**Unformatted text preview: **Hypothesis Tests II
AS&W – Chapter 9 Population Proportion Hypothesis Testing and Decision Making Calculating the Probability of Type II Errors Determining the Sample Size for
Hypothesis Tests About a Population Mean 1 A Summary of Forms for Null and Alternative
Hypotheses About a Population Proportion The equality part of the hypotheses always appears
in the null hypothesis. In general, a hypothesis test about the value of a
population proportion p must take one of the
following three forms (where p0 is the hypothesized
value of the population proportion). H 0: p p0
H a: p p0 H 0: p p0
H a: p p0 H 0: p p0
H a: p p0 One-tailed One-tailed
(lower tail) (upper tail) Two-tailed 2 Tests About a Population Proportion Test Statistic p p0
z
p
where: p0 (1 p0 )
p n
assuming np > 5 and n(1 – p) > 5 3 Tests About a Population Proportion Rejection Rule: p –Value Approach
Reject H0 if p –value < Rejection Rule: Critical Value Approach
H0: pp0 Reject H0 if z > z
H0: pp Reject H0 if z < -z
H0: pp Reject H0 if z < -z2 or z > z 4 Two-Tailed Test About a
Population Proportion Example: National Safety Council
For New Year’s week, the
National Safety Council estimated that
500 people would be killed and 25,000
injured on the nation’s roads. The
NSC claimed that 50% of the
accidents would be caused by
drunk driving. 5 Two-Tailed Test About a
Population Proportion Example: National Safety Council
A sample of 120 accidents showed that
67 were caused by drunk driving. Use
these data to test the NSC’s claim with = .05. 6 Two-Tailed Test About a
Population Proportion p –Value and Critical Value Approaches H 0: p .5
1. Determine the hypotheses.
H a: p .5 = .05
2. Specify the level of significance. 3. Compute the value of the test statistic. a common
error is
pusing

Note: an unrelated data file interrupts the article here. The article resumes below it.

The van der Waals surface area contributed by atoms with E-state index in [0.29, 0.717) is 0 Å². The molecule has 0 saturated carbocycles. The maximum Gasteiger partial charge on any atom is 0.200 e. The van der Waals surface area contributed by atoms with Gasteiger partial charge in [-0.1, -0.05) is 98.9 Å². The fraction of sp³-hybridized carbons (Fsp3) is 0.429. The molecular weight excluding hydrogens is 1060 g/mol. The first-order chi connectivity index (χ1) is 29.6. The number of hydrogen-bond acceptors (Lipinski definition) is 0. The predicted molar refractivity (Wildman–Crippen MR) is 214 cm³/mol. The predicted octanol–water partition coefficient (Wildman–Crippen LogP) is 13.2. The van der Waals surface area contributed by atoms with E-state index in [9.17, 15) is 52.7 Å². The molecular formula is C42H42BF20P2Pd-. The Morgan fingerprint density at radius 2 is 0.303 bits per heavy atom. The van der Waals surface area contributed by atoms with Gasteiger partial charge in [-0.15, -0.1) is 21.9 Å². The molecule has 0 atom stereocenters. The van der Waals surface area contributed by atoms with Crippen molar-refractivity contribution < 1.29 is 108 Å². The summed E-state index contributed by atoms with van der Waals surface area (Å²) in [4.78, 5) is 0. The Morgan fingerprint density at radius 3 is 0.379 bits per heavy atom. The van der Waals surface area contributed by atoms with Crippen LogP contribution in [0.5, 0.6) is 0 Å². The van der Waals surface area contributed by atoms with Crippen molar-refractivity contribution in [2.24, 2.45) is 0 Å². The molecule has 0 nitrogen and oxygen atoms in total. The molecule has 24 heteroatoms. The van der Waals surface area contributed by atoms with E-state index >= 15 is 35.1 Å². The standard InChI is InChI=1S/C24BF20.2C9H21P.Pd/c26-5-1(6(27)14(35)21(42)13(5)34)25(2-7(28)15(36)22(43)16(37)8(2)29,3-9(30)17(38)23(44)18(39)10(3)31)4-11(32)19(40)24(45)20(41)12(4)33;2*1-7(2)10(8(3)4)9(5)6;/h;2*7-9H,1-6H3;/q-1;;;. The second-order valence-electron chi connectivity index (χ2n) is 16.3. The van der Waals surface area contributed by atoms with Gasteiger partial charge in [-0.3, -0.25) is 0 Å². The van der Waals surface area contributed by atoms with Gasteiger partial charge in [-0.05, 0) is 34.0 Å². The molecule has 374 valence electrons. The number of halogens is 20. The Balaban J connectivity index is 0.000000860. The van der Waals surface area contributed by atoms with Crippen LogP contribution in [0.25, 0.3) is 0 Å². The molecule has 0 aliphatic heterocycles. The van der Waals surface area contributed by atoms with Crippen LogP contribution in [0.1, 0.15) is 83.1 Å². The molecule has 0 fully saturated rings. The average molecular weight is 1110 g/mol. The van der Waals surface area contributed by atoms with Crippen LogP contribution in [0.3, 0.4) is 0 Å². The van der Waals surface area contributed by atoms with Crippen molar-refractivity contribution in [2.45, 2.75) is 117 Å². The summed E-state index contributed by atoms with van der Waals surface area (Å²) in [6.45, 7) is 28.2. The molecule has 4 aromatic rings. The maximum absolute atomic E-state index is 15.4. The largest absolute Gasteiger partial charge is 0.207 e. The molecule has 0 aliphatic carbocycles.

in this
formula p0(1 p0 )
.5(1 .5)
p .045644
n
120
p p0 (67/ 120) .5
z 1.28
p
.045644
7 Two-Tailed Test About a
Population Proportion pValue Approach
4. Compute the p -value.
For z = 1.28, cumulative probability = .8997
p–value = 2(1 .8997) = .2006
5. Determine whether to reject H0. Because p–value = .2006 > = .05, we cannot reje 8 Two-Tailed Test About a
Population Proportion Critical Value Approach
4. Determine the criticals value and
rejection rule.
For /2 = .05/2 = .025, z.025 = 1.96
Reject H0 if z < -1.96 or z > 1.96
5. Determine whether to reject H0. Because 1.278 > -1.96 and < 1.96, we cannot rejec 9 Hypothesis Testing and Decision Making In many decision-making situations the decision
maker may want, and in some cases may be forced,
to take action with both the conclusion do not reject
H0 and the conclusion reject H0. In such situations, it is recommended that the
hypothesis-testing procedure be extended to
include
consideration of making a Type II error. 10 Calculating the Probability of a Type II
Error
in Hypothesis Tests About a Population
1. Formulate the null Mean
and alternative hypotheses.
2. Using the critical value approach, use the level of
significance to determine the critical value and
the rejection rule for the test.
3. Using the rejection rule, solve for the value of the
sample mean corresponding to the critical value of
the test statistic. 11 Calculating the Probability of a Type II
Error
in Hypothesis Tests About a Population
4. Use the results fromMean
step 3 to state the values of the
sample mean that lead to the acceptance of H0; this
defines the acceptance region. 5. Using the sampling distributionx of
for a value of satisfying the alternative hypothesis, and the accep
region from step 4, compute the probability that the
sample mean will be in the acceptance region. (Thi
the probability of making a Type II error at the chose
level of .) 12 Calculating the Probability
of a Type II Error Example: Metro EMS (revisited) Recall that the response times for